How did you break into TV writing?
It was hard. But I had written a couple of nonfiction books on the history of the occult, and those books were used as research materials on various TV shows, from “Charmed” to “Poltergeist: the Legacy.” I started out as a consultant — the only card-carrying demonologist in town, so far as I know — and gradually worked my way onto staff here and there, or writing freelance episodes. I’d love to do it again, but in Hollywood terms, I date from the Paleozoic.
The publishing industry had been taking some serious hits lately. What will save it?
Well, I’ve done my best — but it wasn’t enough. I know we’re still waiting to see how this all sorts out, but it will be interesting to see what the net effect of Kindles and iPads will be in respect to authors’ royalties and incomes. What I truly mourn is the passing of so many good bookstores, ranging from the Mystery Bookstore in Westwood, CA, to the Barnes and Noble branch in Encino. Both were always welcoming and receptive to authors and readings. The next time I want to arrange a signing, I’ll probably have to do it at a car wash. (No, wait, I take that back — I have one coming up on May 8th at a terrific store called Dark Delicacies in Burbank.)
Why are readers (and the general public) so obsessed with conspiracy theories?
The older I get, the more I think it’s because they’re right. And I’m only half-joking. I grew up in a conservative, Midwestern household, but I find that I have become more skeptical of authority with each passing year. The American public has been lied to so many times, whether we’re talking about Vietnam or the WMDs in Iraq, that it’s easy to see why people have become ever more suspicious and less trusting. Hey, I voted for Obama largely to solve my health insurance crisis, and my premium just doubled.
What’s next for Robert Masello?
I have a new book in the works with the same marvelous editor and publisher, and with any luck it will be out sometime in 2012. This new one also draws on an historical background — Russian this time — to tell a story that spans many years and a couple of continents. I’ve really got to learn to rein things in.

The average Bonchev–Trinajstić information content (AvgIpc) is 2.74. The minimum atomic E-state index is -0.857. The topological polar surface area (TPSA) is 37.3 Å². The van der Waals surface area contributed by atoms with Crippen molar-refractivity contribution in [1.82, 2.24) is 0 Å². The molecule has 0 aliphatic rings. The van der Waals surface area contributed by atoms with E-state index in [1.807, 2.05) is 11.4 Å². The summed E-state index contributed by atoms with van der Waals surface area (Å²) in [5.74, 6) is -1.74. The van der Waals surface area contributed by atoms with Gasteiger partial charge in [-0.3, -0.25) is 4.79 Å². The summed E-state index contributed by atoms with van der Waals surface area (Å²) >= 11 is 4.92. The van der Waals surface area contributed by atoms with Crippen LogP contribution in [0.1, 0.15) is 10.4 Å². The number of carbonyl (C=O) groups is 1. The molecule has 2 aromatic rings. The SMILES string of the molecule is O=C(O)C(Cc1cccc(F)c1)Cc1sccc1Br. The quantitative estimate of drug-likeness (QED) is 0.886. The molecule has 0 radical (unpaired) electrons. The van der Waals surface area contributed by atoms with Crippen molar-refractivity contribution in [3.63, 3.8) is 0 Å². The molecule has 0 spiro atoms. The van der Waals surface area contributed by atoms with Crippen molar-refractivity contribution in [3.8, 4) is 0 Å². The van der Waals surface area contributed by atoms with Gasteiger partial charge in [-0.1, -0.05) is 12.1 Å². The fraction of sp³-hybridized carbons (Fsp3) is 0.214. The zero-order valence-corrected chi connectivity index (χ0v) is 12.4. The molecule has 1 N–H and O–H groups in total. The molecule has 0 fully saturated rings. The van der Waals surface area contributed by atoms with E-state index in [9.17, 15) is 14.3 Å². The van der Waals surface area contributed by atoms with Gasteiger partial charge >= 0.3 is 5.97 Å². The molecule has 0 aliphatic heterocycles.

Actually, I hope you don’t. Thanks and best of luck with The Medusa Amulet.
Robert Masello, author of the new thriller, THE MEDUSA AMULET, is an award-winning journalist, television writer, and the bestselling author of many novels and nonfiction books. His articles, essays and reviews have appeared often in such magazines as New York, Town and Country, Travel and Leisure, People, Redbook, Parade,Glamour, Harper’s Bazaar, Elle, TV Guide, Men’s Journal, Publisher’s Weekly, Cosmopolitan, Westways, and The Wilson Quarterly. Newspapers include The Washington Post, Newsday, The Chicago Tribune, and The Los Angeles Times.
Robert has written for several popular television series, which have aired on CBS, FOX, USA, Showtime and the Sci-Fi Channel. His produced credits include such shows as “Early Edition,” “Charmed,” “Sliders,” and “Poltergeist: the Legacy.”
His nonfiction books cover a wide range of topics, from the occult — Fallen Angels…and Spirits of the Dark and Raising Hell: A Concise History of the Black Arts — to various aspects of the writing life, including A Friend in the Business: Honest Advice for Anyone Trying to Break into Television Writing, Writer Tells All (a Los Angeles Times paperback bestseller), and Robert’s Rules of Writing (selected by Barnes and Noble as a Back-to-School Essential).